Wednesday, May 7, 2014

Are there beer and wine counterparts?

Beer and wine have their own unique qualities, based on ingredients, how they are made as well as the specific characteristics that result in the finished product.  But they do have some things in common.  I think they have enough in common that in some cases we can identify beer and wine counterparts.  Why do this?  I see at least two reasons:

(1) Many people see beer and wine in exclusive terms, e.g., there are many people categorize themselves as a beer drinker or a wine drinker (but not both).   I’d argue that it’s time to start viewing beer and wine inclusively, i.e., beer and wine don’t necessarily compete with each other but rather complement each other, e.g., some types of beer and wine share certain similarities, pair well with the same foods, etc. 
(2) People who tend to drink only beer or wine can use this post as a way of deciding which beer or wine counterpart to try… in essence, a gateway counterpart.

Based on (1) and (2), for example, I’d like to begin seeing restaurants hosting special opportunities to have (combined) beer and wine pairing dinners, etc.

A few introductory notes: sometimes I’ll refer to a beer or wine style.  In wine, there is a conventional distinction between new- and old-world, which refers to the distinction to Europe (old-world) and everywhere else (new world).  Typically new-world wines are more fruity and less dry than old-world style wines, e.g., Sauvignon Blancs from New Zealand tend to be fruitier than those from France.  Note, however, that there are many exceptions to the new-/old-world categories, i.e., there are old-world style wines, e.g., less fruity, more dry, etc., that made in new-world wine regions, e.g., California, etc.  It’s also common to categorize wines into styles based on specific wine regions, e.g., a Syrah from Cotes-du-Rhone, etc.  In beer, there are many styles: American, Belgian, English, German, Irish, Scottish ales; and American, Czech, European, German and Japanese lagers; as well as styles such as Summer Ales, etc. 

Last, I want to point out that—obviously—there are many differences between beer and wine; not just their ingredients, how they’re made but also that there are many characteristics that are just unique to each kind of beverage. 

Beer and Wine Characteristics
Appearance & Color
While there are similarities between the appearance and color of beer and wine and beer and wine drinkers definitely get enjoyment out of the appearance of a beer or wine, people typically people don’t drink something only because of appearance.  So I’ll ignore this characteristic.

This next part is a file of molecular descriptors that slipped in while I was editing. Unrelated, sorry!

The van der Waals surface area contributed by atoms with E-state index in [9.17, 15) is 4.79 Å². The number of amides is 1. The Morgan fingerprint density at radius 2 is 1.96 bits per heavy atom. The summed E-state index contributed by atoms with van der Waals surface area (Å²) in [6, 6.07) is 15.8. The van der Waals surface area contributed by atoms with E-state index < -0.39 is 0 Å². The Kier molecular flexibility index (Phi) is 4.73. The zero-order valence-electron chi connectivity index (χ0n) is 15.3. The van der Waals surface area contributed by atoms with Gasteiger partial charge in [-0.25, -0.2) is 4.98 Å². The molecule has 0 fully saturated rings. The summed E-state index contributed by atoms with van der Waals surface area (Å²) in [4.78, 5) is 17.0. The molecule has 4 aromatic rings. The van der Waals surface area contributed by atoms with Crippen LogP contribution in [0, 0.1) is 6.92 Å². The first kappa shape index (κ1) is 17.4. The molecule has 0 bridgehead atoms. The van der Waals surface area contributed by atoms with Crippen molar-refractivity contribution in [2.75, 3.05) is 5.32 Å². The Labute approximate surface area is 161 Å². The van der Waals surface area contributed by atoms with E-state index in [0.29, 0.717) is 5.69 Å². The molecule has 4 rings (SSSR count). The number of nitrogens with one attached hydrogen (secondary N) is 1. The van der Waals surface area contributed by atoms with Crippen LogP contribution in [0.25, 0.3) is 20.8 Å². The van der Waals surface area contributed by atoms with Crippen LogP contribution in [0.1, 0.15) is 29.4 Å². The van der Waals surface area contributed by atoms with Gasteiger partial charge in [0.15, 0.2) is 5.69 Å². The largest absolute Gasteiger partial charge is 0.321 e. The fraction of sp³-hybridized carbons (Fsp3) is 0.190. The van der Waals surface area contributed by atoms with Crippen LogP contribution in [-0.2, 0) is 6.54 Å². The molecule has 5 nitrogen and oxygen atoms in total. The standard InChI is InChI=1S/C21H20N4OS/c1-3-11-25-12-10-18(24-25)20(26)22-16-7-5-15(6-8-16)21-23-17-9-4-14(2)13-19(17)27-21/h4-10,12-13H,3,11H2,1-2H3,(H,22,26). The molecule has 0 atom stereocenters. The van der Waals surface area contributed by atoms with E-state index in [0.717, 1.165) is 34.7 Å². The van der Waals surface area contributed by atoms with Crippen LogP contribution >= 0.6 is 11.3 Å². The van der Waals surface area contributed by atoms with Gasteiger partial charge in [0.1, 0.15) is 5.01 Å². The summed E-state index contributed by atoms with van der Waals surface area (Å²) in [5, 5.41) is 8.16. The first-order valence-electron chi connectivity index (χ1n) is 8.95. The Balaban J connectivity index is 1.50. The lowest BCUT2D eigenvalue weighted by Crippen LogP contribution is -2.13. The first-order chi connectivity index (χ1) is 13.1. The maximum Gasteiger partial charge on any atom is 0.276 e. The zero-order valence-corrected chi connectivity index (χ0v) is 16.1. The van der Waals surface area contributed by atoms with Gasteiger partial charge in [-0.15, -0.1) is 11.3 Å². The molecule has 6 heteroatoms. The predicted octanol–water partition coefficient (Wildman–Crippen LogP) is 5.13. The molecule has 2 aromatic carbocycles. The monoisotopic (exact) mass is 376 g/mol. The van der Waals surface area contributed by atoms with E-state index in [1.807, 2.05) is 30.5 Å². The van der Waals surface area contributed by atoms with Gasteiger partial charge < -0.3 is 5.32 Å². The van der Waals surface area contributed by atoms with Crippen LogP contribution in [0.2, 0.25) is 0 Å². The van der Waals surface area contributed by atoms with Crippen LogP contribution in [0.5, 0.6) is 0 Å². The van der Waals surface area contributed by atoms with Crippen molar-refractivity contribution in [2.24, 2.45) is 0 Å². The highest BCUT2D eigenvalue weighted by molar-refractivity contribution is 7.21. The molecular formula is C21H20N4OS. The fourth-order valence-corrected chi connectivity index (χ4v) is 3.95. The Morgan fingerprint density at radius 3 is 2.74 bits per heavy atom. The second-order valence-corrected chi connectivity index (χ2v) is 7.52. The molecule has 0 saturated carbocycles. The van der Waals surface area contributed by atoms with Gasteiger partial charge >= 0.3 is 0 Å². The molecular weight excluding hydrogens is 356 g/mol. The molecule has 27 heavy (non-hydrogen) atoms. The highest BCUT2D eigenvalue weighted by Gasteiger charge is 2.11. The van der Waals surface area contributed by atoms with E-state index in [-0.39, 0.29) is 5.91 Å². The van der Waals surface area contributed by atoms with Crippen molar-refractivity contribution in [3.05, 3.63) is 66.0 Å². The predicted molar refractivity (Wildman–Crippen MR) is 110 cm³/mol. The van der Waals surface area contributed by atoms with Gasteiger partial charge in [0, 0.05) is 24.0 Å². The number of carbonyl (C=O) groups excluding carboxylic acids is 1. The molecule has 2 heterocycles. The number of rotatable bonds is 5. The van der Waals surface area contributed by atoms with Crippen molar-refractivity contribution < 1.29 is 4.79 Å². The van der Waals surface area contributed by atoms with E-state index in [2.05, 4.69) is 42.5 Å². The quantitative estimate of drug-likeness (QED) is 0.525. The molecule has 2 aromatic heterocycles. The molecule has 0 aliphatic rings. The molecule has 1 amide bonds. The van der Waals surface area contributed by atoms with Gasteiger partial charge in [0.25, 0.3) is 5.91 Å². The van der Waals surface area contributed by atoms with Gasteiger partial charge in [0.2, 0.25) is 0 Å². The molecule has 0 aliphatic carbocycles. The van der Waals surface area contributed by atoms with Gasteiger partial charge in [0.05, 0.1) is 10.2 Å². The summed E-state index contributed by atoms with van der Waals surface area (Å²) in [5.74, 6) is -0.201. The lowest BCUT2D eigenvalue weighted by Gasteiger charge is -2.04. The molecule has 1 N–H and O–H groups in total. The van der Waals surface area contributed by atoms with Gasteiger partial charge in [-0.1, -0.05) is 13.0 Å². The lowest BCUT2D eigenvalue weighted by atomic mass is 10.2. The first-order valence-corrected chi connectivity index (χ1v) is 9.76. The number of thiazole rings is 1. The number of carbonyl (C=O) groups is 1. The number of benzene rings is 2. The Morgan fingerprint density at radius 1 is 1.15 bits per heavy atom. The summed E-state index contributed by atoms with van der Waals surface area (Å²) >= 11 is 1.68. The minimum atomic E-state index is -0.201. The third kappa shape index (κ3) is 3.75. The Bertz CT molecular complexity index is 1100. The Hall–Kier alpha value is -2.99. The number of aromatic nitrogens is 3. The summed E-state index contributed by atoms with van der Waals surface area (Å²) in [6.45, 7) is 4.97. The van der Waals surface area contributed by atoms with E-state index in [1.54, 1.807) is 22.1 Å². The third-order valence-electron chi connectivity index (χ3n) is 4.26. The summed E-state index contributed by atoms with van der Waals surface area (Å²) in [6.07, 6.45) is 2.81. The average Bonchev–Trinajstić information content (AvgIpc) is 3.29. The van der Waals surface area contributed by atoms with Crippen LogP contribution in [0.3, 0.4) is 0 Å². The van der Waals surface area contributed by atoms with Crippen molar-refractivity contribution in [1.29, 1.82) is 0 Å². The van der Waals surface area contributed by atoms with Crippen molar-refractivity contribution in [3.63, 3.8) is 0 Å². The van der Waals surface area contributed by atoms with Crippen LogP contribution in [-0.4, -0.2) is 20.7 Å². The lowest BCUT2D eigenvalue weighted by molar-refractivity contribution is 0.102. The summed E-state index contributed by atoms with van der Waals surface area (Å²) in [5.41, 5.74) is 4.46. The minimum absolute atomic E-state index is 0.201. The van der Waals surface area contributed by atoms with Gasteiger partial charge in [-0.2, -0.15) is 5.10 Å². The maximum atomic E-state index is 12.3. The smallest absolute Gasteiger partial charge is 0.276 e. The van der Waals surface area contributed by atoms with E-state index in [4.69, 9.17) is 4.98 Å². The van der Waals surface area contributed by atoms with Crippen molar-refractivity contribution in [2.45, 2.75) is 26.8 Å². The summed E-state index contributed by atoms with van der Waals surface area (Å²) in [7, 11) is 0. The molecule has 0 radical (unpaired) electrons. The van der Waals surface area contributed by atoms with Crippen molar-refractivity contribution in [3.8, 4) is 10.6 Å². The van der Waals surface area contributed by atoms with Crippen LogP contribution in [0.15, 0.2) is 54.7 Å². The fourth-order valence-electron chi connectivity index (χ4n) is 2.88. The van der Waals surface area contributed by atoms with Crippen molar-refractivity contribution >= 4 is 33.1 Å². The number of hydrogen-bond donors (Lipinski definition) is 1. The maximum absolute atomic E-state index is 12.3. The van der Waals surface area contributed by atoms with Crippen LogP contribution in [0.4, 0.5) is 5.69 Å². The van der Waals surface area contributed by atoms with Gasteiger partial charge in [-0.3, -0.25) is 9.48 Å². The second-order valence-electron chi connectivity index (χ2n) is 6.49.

Aroma & Flavor
There’s a close connection between the senses that detect aroma and flavor, i.e., the olfactory sense and taste, respectively.  Further, although beverages can have some aroma X, e.g., sweetness, etc., it may not taste like X.  Also, I’m only going to discuss characteristics that have similar counterparts in beer and wine; I’ll be ignoring types of characteristics that have no counterparts in beer and wine.  For example, sweet citrus characteristics are (almost exclusively) not found in beer but only wine so I’ll ignore this type of characteristic.  Examples of aroma and flavor:

Fruitiness: both beer and wine have fruity characteristics.  And good beer and wine can have fruit in different stages of consumption, e.g., fruity start, dry or bitter finish.  Some examples of fruity characteristics in beer and wine and their counterparts:
§       Citrus:
  • Beer: Summer style beers, Belgian (white) ales, (and my favorite) Jai Alai IPA (Cigar City)
  •   Wine: old-world whites, e.g., Chardonnay and Sauvignon Blanc, dry Rieslings, Chilean Torrontes (which also tends to have floral characteristics)

§       Red Fruit:
  • Wine: old-world style reds.  Common favorite grape varietals include Italian Sangiovese, Spanish Tempranillo & Grenache and French Syrah
  • Beer: these are easy to spot, with names like Cherry or Rasberry Lambic (Kreik or Framboise), Strawberry Wheat

All of these wines with citrus and red-fruit that have beer counterparts tend to be dry; and all of these beer and wine counterparts tend to have a good amount of acidity.
Savoriness: examples of savory characteristics in beer and wine and their counterparts:
§       Cocoa:
  • Wine: new-world Malbec
  •  Beer: Stouts and Porters (esp. those with “chocolate” in the name!)

§       Smoky:
  • Wine: Spanish Tempranillo
  • Beer: Stouts and Porters (esp. those with “smoke” in the name!) 

Another important way to identify beer and wine counterparts is by similar mouthfeel.  Both beer and wine contain alcohol, which produces a specific sensation in the mouth (e.g., hot, etc.).  And if you’re looking for a low-alcohol beer or wine or a high-alcohol beer or wine, it isn’t difficult to do: simply look at the alcohol by volume (ABV) percentage on the label.  But I’d argue there is another aspect of mouthfeel found in beer and wine that makes them similar: bitterness in beer and dryness in wine.  In beer, bitterness is produced by hops; and in wine tannins produce the feeling of dryness and astringency in the mouth. 
It seems plausible that if someone likes hoppy (e.g., bitter) beer they might be disposed to like dry wines.  Here are some beer and wine style counterparts by bitterness and dryness:
Less Bitter/Dry
  • Beer: Light Lagers
  • Wine: White wines and new-world red wines

More Bitter/Dry
  • Beer: IPA, Barleywine
  • Wine: Old-world red wines, e.g., Cabernet Sauvignon, Syrah, Merlot, Malbec, Cabernet Franc, Tempranillo, Tannat.
Have a beer-wine counterpart of your own?  Leave it in the comments.....

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